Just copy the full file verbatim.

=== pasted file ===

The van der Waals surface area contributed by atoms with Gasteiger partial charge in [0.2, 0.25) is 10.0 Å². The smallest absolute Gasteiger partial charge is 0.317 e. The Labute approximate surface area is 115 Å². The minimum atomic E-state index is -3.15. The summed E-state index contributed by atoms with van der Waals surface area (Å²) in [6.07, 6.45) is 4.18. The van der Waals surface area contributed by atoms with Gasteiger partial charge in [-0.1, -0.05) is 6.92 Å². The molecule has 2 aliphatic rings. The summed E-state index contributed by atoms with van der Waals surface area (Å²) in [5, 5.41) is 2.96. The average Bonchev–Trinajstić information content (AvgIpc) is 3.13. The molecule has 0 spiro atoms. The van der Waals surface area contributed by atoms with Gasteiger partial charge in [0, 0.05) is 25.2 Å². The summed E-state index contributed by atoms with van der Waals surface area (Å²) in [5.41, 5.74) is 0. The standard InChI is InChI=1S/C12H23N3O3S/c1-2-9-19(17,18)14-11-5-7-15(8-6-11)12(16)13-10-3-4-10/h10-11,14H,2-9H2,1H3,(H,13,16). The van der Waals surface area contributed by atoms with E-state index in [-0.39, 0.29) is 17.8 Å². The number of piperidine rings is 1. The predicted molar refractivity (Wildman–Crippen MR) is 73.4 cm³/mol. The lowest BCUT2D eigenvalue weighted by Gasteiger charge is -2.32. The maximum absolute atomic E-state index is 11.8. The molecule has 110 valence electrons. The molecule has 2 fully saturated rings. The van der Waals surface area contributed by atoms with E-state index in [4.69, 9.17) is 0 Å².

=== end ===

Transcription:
The van der Waals surface area contributed by atoms with Gasteiger partial charge in [0.2, 0.25) is 10.0 Å². The smallest absolute Gasteiger partial charge is 0.317 e. The Labute approximate surface area is 115 Å². The minimum atomic E-state index is -3.15. The summed E-state index contributed by atoms with van der Waals surface area (Å²) in [6.07, 6.45) is 4.18. The van der Waals surface area contributed by atoms with Gasteiger partial charge in [-0.1, -0.05) is 6.92 Å². The molecule has 2 aliphatic rings. The summed E-state index contributed by atoms with van der Waals surface area (Å²) in [5, 5.41) is 2.96. The average Bonchev–Trinajstić information content (AvgIpc) is 3.13. The molecule has 0 spiro atoms. The van der Waals surface area contributed by atoms with Gasteiger partial charge in [0, 0.05) is 25.2 Å². The summed E-state index contributed by atoms with van der Waals surface area (Å²) in [5.41, 5.74) is 0. The standard InChI is InChI=1S/C12H23N3O3S/c1-2-9-19(17,18)14-11-5-7-15(8-6-11)12(16)13-10-3-4-10/h10-11,14H,2-9H2,1H3,(H,13,16). The van der Waals surface area contributed by atoms with E-state index in [-0.39, 0.29) is 17.8 Å². The number of piperidine rings is 1. The predicted molar refractivity (Wildman–Crippen MR) is 73.4 cm³/mol. The lowest BCUT2D eigenvalue weighted by Gasteiger charge is -2.32. The maximum absolute atomic E-state index is 11.8. The molecule has 110 valence electrons. The molecule has 2 fully saturated rings. The van der Waals surface area contributed by atoms with E-state index in [4.69, 9.17) is 0 Å².